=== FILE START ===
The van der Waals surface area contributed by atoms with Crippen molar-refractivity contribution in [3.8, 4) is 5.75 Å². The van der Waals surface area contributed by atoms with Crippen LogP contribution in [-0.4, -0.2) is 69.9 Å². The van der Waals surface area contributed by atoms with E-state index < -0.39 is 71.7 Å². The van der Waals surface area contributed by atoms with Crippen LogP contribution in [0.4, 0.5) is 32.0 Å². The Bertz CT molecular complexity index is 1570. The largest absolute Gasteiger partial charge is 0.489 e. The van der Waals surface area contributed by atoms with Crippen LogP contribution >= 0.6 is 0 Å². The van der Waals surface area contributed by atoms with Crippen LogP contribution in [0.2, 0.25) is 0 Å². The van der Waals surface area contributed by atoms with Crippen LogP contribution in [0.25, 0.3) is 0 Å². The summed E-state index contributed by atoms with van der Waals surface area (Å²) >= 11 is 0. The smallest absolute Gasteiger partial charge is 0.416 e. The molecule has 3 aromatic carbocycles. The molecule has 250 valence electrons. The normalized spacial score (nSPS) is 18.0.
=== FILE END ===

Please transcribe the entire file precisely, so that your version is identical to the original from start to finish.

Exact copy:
The van der Waals surface area contributed by atoms with Crippen molar-refractivity contribution in [3.8, 4) is 5.75 Å². The van der Waals surface area contributed by atoms with Crippen LogP contribution in [-0.4, -0.2) is 69.9 Å². The van der Waals surface area contributed by atoms with E-state index < -0.39 is 71.7 Å². The van der Waals surface area contributed by atoms with Crippen LogP contribution in [0.4, 0.5) is 32.0 Å². The Bertz CT molecular complexity index is 1570. The largest absolute Gasteiger partial charge is 0.489 e. The van der Waals surface area contributed by atoms with Crippen LogP contribution >= 0.6 is 0 Å². The van der Waals surface area contributed by atoms with Crippen LogP contribution in [0.2, 0.25) is 0 Å². The van der Waals surface area contributed by atoms with Crippen LogP contribution in [0.25, 0.3) is 0 Å². The summed E-state index contributed by atoms with van der Waals surface area (Å²) >= 11 is 0. The smallest absolute Gasteiger partial charge is 0.416 e. The molecule has 3 aromatic carbocycles. The molecule has 250 valence electrons. The normalized spacial score (nSPS) is 18.0.